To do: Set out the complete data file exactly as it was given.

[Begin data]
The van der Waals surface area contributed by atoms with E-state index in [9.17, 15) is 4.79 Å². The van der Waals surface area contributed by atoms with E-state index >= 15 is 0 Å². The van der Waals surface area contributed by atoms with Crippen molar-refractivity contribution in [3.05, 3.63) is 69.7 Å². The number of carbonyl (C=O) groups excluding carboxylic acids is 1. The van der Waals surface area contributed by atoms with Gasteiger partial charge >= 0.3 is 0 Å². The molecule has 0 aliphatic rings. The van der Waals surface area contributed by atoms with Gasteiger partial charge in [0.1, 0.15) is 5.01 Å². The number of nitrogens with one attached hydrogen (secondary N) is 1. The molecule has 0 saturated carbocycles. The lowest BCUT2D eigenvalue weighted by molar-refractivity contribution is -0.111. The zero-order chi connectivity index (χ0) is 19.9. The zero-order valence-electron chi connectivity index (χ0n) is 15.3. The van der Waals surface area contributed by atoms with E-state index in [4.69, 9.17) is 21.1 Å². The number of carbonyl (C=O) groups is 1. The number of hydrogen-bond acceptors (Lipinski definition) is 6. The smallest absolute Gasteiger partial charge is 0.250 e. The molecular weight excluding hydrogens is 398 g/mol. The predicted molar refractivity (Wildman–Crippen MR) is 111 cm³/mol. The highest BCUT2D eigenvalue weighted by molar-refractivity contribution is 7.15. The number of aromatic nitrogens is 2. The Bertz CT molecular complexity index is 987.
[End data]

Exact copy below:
The van der Waals surface area contributed by atoms with E-state index in [9.17, 15) is 4.79 Å². The van der Waals surface area contributed by atoms with E-state index >= 15 is 0 Å². The van der Waals surface area contributed by atoms with Crippen molar-refractivity contribution in [3.05, 3.63) is 69.7 Å². The number of carbonyl (C=O) groups excluding carboxylic acids is 1. The van der Waals surface area contributed by atoms with Gasteiger partial charge >= 0.3 is 0 Å². The molecule has 0 aliphatic rings. The van der Waals surface area contributed by atoms with Gasteiger partial charge in [0.1, 0.15) is 5.01 Å². The number of nitrogens with one attached hydrogen (secondary N) is 1. The molecule has 0 saturated carbocycles. The lowest BCUT2D eigenvalue weighted by molar-refractivity contribution is -0.111. The zero-order chi connectivity index (χ0) is 19.9. The zero-order valence-electron chi connectivity index (χ0n) is 15.3. The van der Waals surface area contributed by atoms with E-state index in [4.69, 9.17) is 21.1 Å². The number of carbonyl (C=O) groups is 1. The number of hydrogen-bond acceptors (Lipinski definition) is 6. The smallest absolute Gasteiger partial charge is 0.250 e. The molecular weight excluding hydrogens is 398 g/mol. The predicted molar refractivity (Wildman–Crippen MR) is 111 cm³/mol. The highest BCUT2D eigenvalue weighted by molar-refractivity contribution is 7.15. The number of aromatic nitrogens is 2. The Bertz CT molecular complexity index is 987.